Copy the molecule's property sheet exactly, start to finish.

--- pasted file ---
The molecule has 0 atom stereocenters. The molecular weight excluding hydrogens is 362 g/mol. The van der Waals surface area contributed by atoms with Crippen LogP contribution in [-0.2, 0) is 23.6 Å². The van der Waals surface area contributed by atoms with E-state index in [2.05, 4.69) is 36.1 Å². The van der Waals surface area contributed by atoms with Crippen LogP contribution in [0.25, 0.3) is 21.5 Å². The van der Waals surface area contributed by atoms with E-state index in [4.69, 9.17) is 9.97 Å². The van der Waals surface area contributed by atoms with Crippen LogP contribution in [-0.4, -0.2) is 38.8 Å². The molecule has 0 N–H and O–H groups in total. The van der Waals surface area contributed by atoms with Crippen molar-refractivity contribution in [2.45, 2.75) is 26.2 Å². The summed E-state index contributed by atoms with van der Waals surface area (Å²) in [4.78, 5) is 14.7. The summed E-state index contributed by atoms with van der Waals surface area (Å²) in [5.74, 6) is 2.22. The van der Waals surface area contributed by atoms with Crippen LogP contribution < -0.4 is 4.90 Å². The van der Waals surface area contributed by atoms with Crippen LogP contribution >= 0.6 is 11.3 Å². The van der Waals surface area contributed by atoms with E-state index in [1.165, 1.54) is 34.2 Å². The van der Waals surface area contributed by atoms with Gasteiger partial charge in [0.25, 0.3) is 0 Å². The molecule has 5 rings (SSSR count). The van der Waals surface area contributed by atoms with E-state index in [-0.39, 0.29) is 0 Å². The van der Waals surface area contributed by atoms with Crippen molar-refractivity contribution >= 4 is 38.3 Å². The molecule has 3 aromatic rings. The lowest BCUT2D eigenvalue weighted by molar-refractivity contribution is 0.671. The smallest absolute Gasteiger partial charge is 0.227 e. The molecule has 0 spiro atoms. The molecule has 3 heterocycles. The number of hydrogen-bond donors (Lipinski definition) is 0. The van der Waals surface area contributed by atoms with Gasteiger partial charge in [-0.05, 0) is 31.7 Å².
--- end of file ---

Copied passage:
The molecule has 0 atom stereocenters. The molecular weight excluding hydrogens is 362 g/mol. The van der Waals surface area contributed by atoms with Crippen LogP contribution in [-0.2, 0) is 23.6 Å². The van der Waals surface area contributed by atoms with E-state index in [2.05, 4.69) is 36.1 Å². The van der Waals surface area contributed by atoms with Crippen LogP contribution in [0.25, 0.3) is 21.5 Å². The van der Waals surface area contributed by atoms with E-state index in [4.69, 9.17) is 9.97 Å². The van der Waals surface area contributed by atoms with Crippen LogP contribution in [-0.4, -0.2) is 38.8 Å². The molecule has 0 N–H and O–H groups in total. The van der Waals surface area contributed by atoms with Crippen molar-refractivity contribution in [2.45, 2.75) is 26.2 Å². The summed E-state index contributed by atoms with van der Waals surface area (Å²) in [4.78, 5) is 14.7. The summed E-state index contributed by atoms with van der Waals surface area (Å²) in [5.74, 6) is 2.22. The van der Waals surface area contributed by atoms with Crippen LogP contribution < -0.4 is 4.90 Å². The van der Waals surface area contributed by atoms with Crippen LogP contribution >= 0.6 is 11.3 Å². The van der Waals surface area contributed by atoms with E-state index in [1.165, 1.54) is 34.2 Å². The van der Waals surface area contributed by atoms with Gasteiger partial charge in [0.25, 0.3) is 0 Å². The molecule has 5 rings (SSSR count). The van der Waals surface area contributed by atoms with E-state index in [-0.39, 0.29) is 0 Å². The van der Waals surface area contributed by atoms with Crippen molar-refractivity contribution >= 4 is 38.3 Å². The molecule has 3 aromatic rings. The lowest BCUT2D eigenvalue weighted by molar-refractivity contribution is 0.671. The smallest absolute Gasteiger partial charge is 0.227 e. The molecule has 0 spiro atoms. The molecule has 3 heterocycles. The number of hydrogen-bond donors (Lipinski definition) is 0. The van der Waals surface area contributed by atoms with Gasteiger partial charge in [-0.05, 0) is 31.7 Å².